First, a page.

|The shock wave caused by an exploding bomb is enough to trigger a misfire in an SKS rifle.||Plausible||In a last-ditch effort to get the myth to work, the Build Team tested another, similar myth from the same source, involving an exploded bomb setting off guns placed around the blast zone. This time, one of the guns did fire from the shockwave of the explosion, but only one, proving that while vibrations can cause the guns to misfire, it takes a pressure wave much stronger than even the most powerful sound systems can produce to do it.|
|Holding a hunting revolver improperly can cause a person's fingers to be blown off by the escaping gases emitted when the bullets are fired.||Confirmed||This myth came to the MythBusters in the form of a picture that was too graphic to show on air. After testing the gun and noting the power of the gun's recoil and the gases that emitted from between the barrel and the chamber, Adam and Jamie built a pair of chicken hands to test the damage these gases can cause to an unprotected hand. While Jamie's less anatomically correct hand only suffered some minor flesh damage from the gases, Adam's hand—specifically created to mimic the bone and joint structure of a human hand—had one finger blown almost completely off, confirming the myth.|
Episode 122 – "Prison Escape"Edit
- Original air date: June 3, 2009
Adam and Jamie tested whether or not a person could...
|...hold on to the roof of a car with the windows down while the car is zig-zagging.||Confirmed||A safety rig was constructed in case Jamie couldn't hold on, but he was easily able to hold on to a car going 45 mph (72 km/h).|
|...hold on to the roof of a car with the windows up while the car was zig-zagging.||Busted||Jamie could not hold on when the car was going 45 mph (72 km/h). The windows were up for all tests after this.|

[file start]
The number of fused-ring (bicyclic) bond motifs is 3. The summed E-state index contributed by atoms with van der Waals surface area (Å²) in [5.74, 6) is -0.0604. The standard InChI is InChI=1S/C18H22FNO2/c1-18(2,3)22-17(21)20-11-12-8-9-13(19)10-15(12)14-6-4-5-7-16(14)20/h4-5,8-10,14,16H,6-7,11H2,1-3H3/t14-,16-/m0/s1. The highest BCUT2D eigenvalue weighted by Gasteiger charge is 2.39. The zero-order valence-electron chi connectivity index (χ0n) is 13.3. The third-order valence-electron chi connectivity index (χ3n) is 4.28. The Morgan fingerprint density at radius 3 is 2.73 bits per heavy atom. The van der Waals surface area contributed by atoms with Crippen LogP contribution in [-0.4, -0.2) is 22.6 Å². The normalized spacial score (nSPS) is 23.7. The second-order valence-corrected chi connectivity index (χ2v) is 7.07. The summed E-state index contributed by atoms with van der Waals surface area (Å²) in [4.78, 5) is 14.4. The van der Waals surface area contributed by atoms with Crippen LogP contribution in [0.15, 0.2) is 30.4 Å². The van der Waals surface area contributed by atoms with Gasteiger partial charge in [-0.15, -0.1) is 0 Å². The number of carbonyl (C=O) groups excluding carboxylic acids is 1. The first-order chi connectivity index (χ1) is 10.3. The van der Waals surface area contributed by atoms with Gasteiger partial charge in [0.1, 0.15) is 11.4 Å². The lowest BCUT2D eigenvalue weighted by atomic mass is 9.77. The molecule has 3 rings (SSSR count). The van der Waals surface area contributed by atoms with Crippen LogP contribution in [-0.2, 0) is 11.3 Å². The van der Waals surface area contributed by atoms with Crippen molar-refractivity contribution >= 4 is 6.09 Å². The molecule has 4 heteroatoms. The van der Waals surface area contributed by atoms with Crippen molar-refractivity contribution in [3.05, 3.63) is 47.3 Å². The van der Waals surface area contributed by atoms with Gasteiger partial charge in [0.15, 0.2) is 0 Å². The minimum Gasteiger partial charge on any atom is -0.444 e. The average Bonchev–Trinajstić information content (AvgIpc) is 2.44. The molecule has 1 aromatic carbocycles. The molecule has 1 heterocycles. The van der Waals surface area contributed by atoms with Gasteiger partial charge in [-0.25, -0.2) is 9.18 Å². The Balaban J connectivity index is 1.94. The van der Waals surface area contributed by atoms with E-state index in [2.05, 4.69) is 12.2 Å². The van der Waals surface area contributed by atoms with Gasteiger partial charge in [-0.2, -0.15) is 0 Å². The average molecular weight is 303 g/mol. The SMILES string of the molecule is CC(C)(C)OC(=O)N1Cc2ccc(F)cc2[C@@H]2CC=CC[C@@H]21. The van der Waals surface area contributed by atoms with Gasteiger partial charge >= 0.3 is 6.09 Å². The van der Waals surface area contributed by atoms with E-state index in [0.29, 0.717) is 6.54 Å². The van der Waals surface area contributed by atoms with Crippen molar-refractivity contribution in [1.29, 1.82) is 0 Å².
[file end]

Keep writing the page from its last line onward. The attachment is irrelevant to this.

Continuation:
|...hold on to the roof of a car while the car is making a big turn.||Busted||Jamie fell off when the car was going at just 15–20 mph (24–32 km/h).|
|...hold on to the roof of a car when it makes a sudden stop.||Busted||Jamie lost his grip and almost blacked out after a 45 mph (72 km/h) stop.|
|...hold on to the hood of a car while the car is zig-zagging.||Busted||Adam fell off after the first swerve at just 20 mph (32 km/h).|
|...hold on to the hood of a car while the car is making a big turn.||Busted||Adam fell off immediately at only 20 mph (32 km/h).|
|...hold on to the hood of a car when it makes a sudden stop.||Confirmed||Adam was able to hold on to the hood at both 25 and 45 mph (40 and 72 km/h) stops.|
|...shake someone off the roof of a car by going through a car wash.||Busted||The car wash had no effect on Jamie except for the chilly 55 °F (13 °C) water.|
|...shake someone off the hood of a car by going through a car wash.||Busted||Adam easily held on to the hood.|
Floss to FreedomEdit
|Dental floss can be used to cut through the steel bars of a prison.||Plausible||Grant built a flossing robot, applied toothpaste to the bars (the grit used to clean one's teeth, they reasoned, could be used to aid the floss), and let it run for a week. After a week, the bar had been worn away a fraction of an inch, which, by Grant's calculations, meant that someone can cut through one bar in 293 days (just under ten months) if that person flossed eight hours per night.|
|An 18th century prisoner placed the ball from his ball-and-chain into the prison's ceremonial cannon, fired himself over the prison wall, and survived.||Busted||After getting the specifications of a ball-and-chain for a 170 pounds (77 kg) person (what the dummy weighed) from an expert, Tory built a homemade cannon for the ball. Using one shotgun shell full of black powder, they launched just the ball 80 yards (73 m), well over the fence. After attaching it to Buster and using two shells, he flew an unspectacular 6 feet (1.8 m). Using rope to simulate hip ligaments, they fired again. Buster's leg was completely separated from his hip, leaving this myth busted.|